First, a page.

19 April 2013 09:28 [Source: ICB]
Engro Polymer & Chemicals has started the debottlenecking process at its polyvinyl chloride (PVC) plants at Port Qasim that will increase the units' production capacity by about 13% in July, the top executive of the Pakistan-based company said on 8 April.
Pakistan PVC consumption is growing despite major energy issues
"Once it is completed, we will decide about further expansion to add another 25,000 tonnes/year of PVC capacity to match it with the 200,000 tonnes/year capacity of our VCM [vinyl chloride monomer] plant," he said.
The PVC plants - a 100,000 tonnes/year unit and a 55,000 tonne/year unit, which was installed as part of the company's back integration project for its VCM plant - are currently running at full capacity, he added.
"The two-step PVC debottlenecking project is expected to be completed by the middle of 2014, with first-step completion being targeted for July this year," Subhani said.
Engro had initially wanted to increase its PVC capacity last year, but stabilising operations at its VCM facility after back-integration took longer than expected.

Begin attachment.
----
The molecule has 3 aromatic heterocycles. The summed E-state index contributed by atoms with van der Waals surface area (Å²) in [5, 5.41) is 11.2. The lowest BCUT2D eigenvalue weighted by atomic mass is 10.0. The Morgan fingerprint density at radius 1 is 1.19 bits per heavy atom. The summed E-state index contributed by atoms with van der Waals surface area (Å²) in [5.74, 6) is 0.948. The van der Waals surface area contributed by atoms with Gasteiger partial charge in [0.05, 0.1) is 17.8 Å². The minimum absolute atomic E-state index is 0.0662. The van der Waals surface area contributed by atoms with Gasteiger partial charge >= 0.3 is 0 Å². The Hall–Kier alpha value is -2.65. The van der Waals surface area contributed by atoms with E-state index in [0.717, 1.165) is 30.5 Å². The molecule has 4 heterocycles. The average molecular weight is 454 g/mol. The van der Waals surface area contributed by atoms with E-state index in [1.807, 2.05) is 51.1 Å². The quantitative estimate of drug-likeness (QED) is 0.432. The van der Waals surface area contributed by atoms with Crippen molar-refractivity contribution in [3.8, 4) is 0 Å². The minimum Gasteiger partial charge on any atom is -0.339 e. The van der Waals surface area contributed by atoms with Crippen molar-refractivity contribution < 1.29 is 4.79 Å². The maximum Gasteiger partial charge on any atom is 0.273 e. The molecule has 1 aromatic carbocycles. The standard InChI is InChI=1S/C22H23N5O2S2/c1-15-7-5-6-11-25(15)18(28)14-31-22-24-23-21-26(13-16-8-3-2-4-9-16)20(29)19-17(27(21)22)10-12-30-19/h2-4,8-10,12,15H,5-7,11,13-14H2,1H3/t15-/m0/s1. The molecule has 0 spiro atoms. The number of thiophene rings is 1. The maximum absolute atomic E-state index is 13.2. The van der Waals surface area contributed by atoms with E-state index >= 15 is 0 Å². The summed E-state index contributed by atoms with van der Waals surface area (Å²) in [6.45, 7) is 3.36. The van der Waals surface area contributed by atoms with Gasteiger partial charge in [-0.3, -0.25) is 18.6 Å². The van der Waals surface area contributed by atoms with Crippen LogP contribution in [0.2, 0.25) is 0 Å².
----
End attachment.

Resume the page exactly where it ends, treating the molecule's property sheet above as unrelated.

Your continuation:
"Our main focus during [the] past few years had been towards stabilising the VCM plant operations, Subhani said.
"Since then, we have come a long way as far as VCM plant operation and VCM production are concerned, and now have surplus VCM available, which is being exported," he added.
The back-integration of its ethylene dichloride-vinyl chloride monomer (EDC-VCM) and chlor-alkali production facilities had gone well, and the integrated complex is operating smoothly, he said.
Total PVC resins consumption in Pakistan in 2012 was around 145,000 tonnes, with Engro having a 93% share of the market. The rest of Pakistan's requirements were met by imports.
"In addition to this, around 30,000 tonnes of PVC plastic scrap was also imported, which makes the total PVC market [of Pakistan] to be around 175,000 tonnes/year," Subhani explained.
Pakistan's PVC market continues to grow, backed by rising population and the associated increase in domestic consumption and exports, in spite of a crippling power crisis that the country faces, he said.
"Though [the] Pakistani rupee['s] depreciation has its negative effects on the country's external segment, like balance of payments, it provides immediate competitiveness to the country's exports, giving it a boost," Subhani said.
"Shortage of energy is indeed a genuine issue which has brought about significant limitation in Pakistan's growth. However, businesses have successfully survived the situation, driven by robust domestic market demand," he said.
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